For example: "The door was ________ between two bookshelves"

  • More context might help with this. Something can be "Lodged" between two things, but that might not make sense depending on the way in which the door is stuck. Jan 7, 2019 at 12:54

2 Answers 2


"The door was wedged between two bookshelves."

wedge (1)

  1. [with object] Fix in position using a wedge.
    [with object and complement] ‘the door was wedged open’

  2. [with object and adverbial] Force into a narrow space.
    ‘I wedged the bags into the back seat’

[Oxford Dictionaries]

As the second meaning indicates, if something is wedged there is a sense of it being forced into position. Strictly speaking, you would not normally take a door and force it into its location between two bookshelves - door frames don't tend to be mobile. However, the word is often used metaphorically, for example to describe a tightness of fit (which suits your example sentence) or being forced to choose between competing social or political objectives (e.g. a good policy outcome vs good public opinion).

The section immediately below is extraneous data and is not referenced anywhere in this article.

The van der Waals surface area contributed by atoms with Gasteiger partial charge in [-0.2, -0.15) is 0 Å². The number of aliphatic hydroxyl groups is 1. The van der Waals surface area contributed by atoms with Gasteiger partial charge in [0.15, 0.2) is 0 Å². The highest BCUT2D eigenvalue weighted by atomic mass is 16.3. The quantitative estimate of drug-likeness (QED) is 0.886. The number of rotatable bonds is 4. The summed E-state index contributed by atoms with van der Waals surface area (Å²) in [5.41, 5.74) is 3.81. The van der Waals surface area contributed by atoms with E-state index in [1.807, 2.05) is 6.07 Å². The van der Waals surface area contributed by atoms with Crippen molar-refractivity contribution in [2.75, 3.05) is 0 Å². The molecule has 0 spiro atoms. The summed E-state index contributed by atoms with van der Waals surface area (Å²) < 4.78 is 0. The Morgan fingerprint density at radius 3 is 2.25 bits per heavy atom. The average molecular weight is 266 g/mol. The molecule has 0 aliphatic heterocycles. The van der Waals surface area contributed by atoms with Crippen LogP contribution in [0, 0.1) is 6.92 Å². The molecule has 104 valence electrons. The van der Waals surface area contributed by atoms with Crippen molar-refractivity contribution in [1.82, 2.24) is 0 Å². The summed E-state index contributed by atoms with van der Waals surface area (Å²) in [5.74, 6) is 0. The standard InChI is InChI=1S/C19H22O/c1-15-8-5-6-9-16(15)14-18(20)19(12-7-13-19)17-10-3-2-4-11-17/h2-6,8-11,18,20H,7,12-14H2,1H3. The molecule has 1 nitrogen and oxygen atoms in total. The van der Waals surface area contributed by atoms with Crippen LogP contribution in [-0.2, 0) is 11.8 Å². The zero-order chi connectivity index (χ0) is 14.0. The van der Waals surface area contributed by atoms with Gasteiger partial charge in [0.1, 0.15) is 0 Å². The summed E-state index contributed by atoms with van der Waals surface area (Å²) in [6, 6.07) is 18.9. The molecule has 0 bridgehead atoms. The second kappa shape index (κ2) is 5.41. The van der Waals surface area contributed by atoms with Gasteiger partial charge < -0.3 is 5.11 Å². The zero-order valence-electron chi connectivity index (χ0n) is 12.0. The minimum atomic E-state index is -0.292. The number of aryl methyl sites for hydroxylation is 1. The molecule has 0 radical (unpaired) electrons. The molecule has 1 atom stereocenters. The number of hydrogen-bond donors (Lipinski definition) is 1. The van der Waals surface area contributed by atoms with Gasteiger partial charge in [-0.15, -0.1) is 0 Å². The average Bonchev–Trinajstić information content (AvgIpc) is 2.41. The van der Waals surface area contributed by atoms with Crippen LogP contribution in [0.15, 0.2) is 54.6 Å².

I think it is JAMMED.

According to Merriam-Webster's Dictionary (https://www.merriam-webster.com/dictionary/jam) :


intransitive verb

- to become blocked, wedged, or stuck fast

// The line  jammed and the boat hung useless.

Your Answer

By clicking “Post Your Answer”, you agree to our terms of service and acknowledge you have read our privacy policy.

Not the answer you're looking for? Browse other questions tagged or ask your own question.